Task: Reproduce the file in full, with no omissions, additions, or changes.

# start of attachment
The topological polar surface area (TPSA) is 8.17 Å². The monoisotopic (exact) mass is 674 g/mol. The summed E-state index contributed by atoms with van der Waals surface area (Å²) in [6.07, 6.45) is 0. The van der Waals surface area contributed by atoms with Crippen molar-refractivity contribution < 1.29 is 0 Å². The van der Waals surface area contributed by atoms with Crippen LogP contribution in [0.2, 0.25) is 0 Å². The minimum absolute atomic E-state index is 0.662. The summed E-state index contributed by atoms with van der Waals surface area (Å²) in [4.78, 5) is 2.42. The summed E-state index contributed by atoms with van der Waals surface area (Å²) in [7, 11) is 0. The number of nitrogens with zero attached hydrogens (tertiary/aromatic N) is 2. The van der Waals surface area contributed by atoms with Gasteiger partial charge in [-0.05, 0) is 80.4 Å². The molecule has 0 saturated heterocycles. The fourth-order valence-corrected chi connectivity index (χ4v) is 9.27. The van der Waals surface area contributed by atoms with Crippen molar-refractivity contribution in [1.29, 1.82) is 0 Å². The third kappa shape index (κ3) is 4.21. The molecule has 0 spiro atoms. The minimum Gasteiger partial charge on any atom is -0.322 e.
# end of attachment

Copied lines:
The topological polar surface area (TPSA) is 8.17 Å². The monoisotopic (exact) mass is 674 g/mol. The summed E-state index contributed by atoms with van der Waals surface area (Å²) in [6.07, 6.45) is 0. The van der Waals surface area contributed by atoms with Crippen molar-refractivity contribution < 1.29 is 0 Å². The van der Waals surface area contributed by atoms with Crippen LogP contribution in [0.2, 0.25) is 0 Å². The minimum absolute atomic E-state index is 0.662. The summed E-state index contributed by atoms with van der Waals surface area (Å²) in [4.78, 5) is 2.42. The summed E-state index contributed by atoms with van der Waals surface area (Å²) in [7, 11) is 0. The number of nitrogens with zero attached hydrogens (tertiary/aromatic N) is 2. The van der Waals surface area contributed by atoms with Gasteiger partial charge in [-0.05, 0) is 80.4 Å². The molecule has 0 saturated heterocycles. The fourth-order valence-corrected chi connectivity index (χ4v) is 9.27. The van der Waals surface area contributed by atoms with Crippen molar-refractivity contribution in [1.29, 1.82) is 0 Å². The third kappa shape index (κ3) is 4.21. The molecule has 0 spiro atoms. The minimum Gasteiger partial charge on any atom is -0.322 e.